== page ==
The use case for content authoring that I'm thinking about is really for creating the course "home page" (or syllabus, or outline). In other words, the view of the course structure that is presented to students. Melete (and soon OpenSyllabus) both attack this problem from the one end by providing a structured online tool that is easy to use and generates a good result. The other end of the spectrum is free-form editing using the iframe tool (and soon the Simple Page tool) or wiki to build up the page you want. I generally like Melete (and OpenSyllabus looks good too) and I wouldn't want to create a competing project. But I do think we need better ways of allowing free-form authoring so my thinking is about how to do that.
Several years ago (2001 or 2002, I think) I was involved in the development of a content authoring strategy for an online learning platform (at a company called DigitalThink). I wasn't allowed to spend any money (the company had just killed a $6M+ content management system project in the weeks before launch). There were a number of classes of users we had to satisfy but one of them were subject matter experts--those individuals at companies who knew something that the company wanted other people to learn. These folks, in many ways, were quite like faculty members. They were technology users, of course, but didn't have the time nor inclination to learn a custom content authoring tool.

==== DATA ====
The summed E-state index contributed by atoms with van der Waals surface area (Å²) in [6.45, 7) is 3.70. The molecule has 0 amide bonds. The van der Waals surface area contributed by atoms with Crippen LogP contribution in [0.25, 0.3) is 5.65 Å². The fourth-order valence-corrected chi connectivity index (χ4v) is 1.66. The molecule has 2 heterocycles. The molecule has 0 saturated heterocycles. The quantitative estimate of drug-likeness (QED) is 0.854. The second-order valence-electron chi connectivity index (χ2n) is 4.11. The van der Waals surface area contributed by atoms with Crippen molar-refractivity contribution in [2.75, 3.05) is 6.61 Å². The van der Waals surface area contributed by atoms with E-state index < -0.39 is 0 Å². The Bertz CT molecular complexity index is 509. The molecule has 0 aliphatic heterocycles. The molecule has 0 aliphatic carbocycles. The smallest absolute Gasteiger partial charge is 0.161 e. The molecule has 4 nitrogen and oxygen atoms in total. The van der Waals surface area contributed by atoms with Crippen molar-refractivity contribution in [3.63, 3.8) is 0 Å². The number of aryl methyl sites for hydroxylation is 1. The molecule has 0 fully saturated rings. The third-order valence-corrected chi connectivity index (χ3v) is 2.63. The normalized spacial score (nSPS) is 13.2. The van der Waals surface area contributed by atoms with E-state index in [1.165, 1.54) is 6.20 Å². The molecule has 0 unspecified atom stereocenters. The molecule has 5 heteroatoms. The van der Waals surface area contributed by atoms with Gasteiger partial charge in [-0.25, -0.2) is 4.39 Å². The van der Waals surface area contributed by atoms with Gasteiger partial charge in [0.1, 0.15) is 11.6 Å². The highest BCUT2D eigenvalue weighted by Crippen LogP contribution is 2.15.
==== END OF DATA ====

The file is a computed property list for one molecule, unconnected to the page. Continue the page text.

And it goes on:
Our solution was to meet the users inside the tool they were already using to author content, namely, PowerPoint. We found a company that made a PowerPoint to Flash converter and they extended their tool to produce SCORM packages which we could then deliver from our platform. (On a side note, this company was later acquired by Macromedia and the product was Breeze, now owned by Adobe and called Acrobat Connect or some such nonsense.) Now this didn't create great e-learning content. But the product was successful and we incurred almost no training or support in rolling it out because users already knew most of what they needed. And adoption was good.
The analogous product in our world is Microsoft Word. People are already creating/editing their syllabi with Word. Why not meet them where they already are and make a tool they are already using "Sakai aware"? I think this is better than trying to teach all of our faculty wiki markup or HTML.
Here's what it would allow things like:
- Authenticating into a Sakai instance with a username/password
- Selecting a site from that instance
- A "link" picker interface that allows users to insert links to a variety of files or learning activities such as:
- resource files
- discussion forums
- chat rooms
- wiki pages
- It would be fantastic if the local machine could keep a cache of the items above so that this would work when the user was offline.
- Uploading the result, including any images the user added to the page, to the site. I'm assuming the main document would be an HTML file (or set of them).
- The result on the site would then be editable with existing Sakai tools (wysiwg html editors).
- We could provide a set of default MS Word templates for various types of course structures (weekly, topic-based, etcetera)
I can think of a wide variety of problems with this approach but I think it is sensible enough to at least be explicitly rejected rather than ignored